Lecture: Approach to the Patient with Bilateral Optic Disc Swelling

This lecture covers the differential diagnosis, evaluation, and management of bilateral optic disc swelling. Topics include papilledema and its causes (e.g. idiopathic intracranial hypertension, tumor, etc.), optic nerve infiltration, and pseudopapilledema.

Lecturer: Dr. Karl Golnik


DR GOLNIK: Well, welcome to another neuro-ophthalmology Orbis webinar. Hopefully you’ve been to some of the ones in the past. And we’re gonna start this time — the last lecture, about optic neuropathies — I thought we tried to cover mostly bilateral optic disc swellings. So the title is the approach to the patient with bilateral optic disc swelling. So my objective is that when we’re done, you’ll be able to list the differential diagnosis of bilateral optic disc swelling, you’ll be able to list the characteristics of papilledema, and describe the approach to the patient who presents with papilledema. So I’m gonna start with a question.

And here’s the question. The optic disc below can be caused by what? Which of the following? Tumor, A, tetracycline use, B, sleep apnea, which is C, or all of the above, which is D?  So the majority of you, two thirds, about, said all of the above. And that’s correct. Of course, a tumor could do this. Tetracycline use can cause increased intracranial pressure and bilateral optic disc swelling. Sleep apnea can actually do this as well. So that’s probably less known, and that may be what fooled some of you, who didn’t pick all of the above. But sleep apnea has been reported now in a number of studies to cause bilateral optic disc swelling from increased intracranial pressure. I just wanted to get an idea of where you guys are. We’ll close the polling.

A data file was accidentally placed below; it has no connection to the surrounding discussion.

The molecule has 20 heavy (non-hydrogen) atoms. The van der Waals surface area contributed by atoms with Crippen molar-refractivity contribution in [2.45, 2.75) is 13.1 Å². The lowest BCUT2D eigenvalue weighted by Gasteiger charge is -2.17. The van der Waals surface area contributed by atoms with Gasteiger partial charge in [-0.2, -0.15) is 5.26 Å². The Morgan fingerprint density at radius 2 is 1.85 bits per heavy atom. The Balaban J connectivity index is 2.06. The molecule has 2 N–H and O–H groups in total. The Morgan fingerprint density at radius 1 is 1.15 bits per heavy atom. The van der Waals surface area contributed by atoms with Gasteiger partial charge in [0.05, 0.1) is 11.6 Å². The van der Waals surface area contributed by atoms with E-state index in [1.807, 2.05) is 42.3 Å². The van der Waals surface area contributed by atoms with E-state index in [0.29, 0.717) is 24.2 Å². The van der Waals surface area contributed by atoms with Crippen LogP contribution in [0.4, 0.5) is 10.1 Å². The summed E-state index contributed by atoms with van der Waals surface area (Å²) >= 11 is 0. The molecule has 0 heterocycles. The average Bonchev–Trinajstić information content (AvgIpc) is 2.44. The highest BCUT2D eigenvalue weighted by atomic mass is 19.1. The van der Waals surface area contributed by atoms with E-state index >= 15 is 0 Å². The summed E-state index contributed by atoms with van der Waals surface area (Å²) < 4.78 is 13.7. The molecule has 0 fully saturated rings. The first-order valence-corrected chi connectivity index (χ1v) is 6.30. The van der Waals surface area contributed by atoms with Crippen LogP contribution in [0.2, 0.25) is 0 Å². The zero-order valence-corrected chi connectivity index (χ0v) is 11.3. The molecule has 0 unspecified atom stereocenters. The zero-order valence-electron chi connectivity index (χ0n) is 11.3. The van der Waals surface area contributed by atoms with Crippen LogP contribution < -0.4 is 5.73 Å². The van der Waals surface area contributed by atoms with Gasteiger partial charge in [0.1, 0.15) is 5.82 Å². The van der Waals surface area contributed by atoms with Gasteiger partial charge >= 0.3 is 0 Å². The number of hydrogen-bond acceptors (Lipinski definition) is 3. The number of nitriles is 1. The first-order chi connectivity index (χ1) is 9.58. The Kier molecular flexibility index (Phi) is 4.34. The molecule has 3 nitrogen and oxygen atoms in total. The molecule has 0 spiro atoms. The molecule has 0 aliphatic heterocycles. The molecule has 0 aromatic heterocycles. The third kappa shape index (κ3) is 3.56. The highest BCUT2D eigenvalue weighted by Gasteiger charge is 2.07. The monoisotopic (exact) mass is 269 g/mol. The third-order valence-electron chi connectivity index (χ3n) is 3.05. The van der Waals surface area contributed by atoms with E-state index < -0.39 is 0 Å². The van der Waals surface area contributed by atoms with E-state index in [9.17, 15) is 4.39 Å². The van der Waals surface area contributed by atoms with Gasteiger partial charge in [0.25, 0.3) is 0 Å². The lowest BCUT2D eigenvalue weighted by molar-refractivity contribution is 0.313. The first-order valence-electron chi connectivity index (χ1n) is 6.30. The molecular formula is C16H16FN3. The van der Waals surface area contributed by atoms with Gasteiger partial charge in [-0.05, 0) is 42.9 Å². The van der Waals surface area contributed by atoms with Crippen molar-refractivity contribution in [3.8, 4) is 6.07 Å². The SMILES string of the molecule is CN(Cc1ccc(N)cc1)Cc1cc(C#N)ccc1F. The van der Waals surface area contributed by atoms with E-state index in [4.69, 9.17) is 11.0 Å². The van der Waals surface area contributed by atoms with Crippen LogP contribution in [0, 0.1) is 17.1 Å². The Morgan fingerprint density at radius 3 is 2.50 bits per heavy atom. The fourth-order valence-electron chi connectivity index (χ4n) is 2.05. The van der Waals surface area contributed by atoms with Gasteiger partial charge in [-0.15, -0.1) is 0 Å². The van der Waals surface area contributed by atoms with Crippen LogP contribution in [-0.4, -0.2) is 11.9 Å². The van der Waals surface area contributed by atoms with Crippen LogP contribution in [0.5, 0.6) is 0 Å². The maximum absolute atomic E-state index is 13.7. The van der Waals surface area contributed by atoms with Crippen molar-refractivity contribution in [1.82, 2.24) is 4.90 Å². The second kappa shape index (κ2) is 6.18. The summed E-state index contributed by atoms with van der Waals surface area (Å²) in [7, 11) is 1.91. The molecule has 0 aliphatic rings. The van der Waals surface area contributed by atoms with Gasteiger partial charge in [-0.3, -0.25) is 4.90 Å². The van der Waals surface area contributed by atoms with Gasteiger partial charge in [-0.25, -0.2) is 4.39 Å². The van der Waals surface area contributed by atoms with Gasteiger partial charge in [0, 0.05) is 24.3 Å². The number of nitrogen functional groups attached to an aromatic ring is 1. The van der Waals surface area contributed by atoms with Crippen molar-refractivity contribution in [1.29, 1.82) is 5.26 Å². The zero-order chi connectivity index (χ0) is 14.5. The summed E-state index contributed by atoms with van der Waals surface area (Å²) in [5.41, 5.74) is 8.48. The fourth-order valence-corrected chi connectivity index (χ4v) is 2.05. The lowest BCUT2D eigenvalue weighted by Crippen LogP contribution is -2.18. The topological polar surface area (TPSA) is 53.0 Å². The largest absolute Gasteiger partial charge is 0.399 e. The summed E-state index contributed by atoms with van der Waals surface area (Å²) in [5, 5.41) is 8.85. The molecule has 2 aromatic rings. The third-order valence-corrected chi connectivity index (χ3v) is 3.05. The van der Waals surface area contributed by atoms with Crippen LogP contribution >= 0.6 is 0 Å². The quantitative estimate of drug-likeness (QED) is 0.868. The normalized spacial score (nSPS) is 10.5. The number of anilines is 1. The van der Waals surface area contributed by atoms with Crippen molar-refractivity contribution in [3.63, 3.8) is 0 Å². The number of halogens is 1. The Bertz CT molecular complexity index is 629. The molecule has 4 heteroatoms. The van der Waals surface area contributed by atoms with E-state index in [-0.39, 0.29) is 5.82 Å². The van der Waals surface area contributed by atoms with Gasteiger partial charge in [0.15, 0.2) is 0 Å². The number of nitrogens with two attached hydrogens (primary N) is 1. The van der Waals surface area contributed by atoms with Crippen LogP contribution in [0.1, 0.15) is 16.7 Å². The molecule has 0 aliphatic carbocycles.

So this is a typical patient, probably the most common type of patient I’m gonna see, where I am, in terms of bilateral optic disc swelling. She has headaches, intermittent blurred vision, she’s gained a bunch of weight over the last six months, pupils are good, no relative afferent pupillary defect, and everything looks normal except for her visual fields and her fundus. Here’s her fundus appearance and visual fields. You can see she’s got enlargement of the physiological blind spots, and bilateral optic disc swelling. So this is the most common scenario I’m gonna see. And the question is: How do we manage this patient? So of course, there’s a differential diagnosis for bilateral optic disc swelling, other than papilledema. And that includes all of these things. So of course, anything that might cause unilateral optic disc swelling could potentially cause bilateral optic disc swelling. I think that’s kind of unlikely, but you’ve got to think about those things from time to time.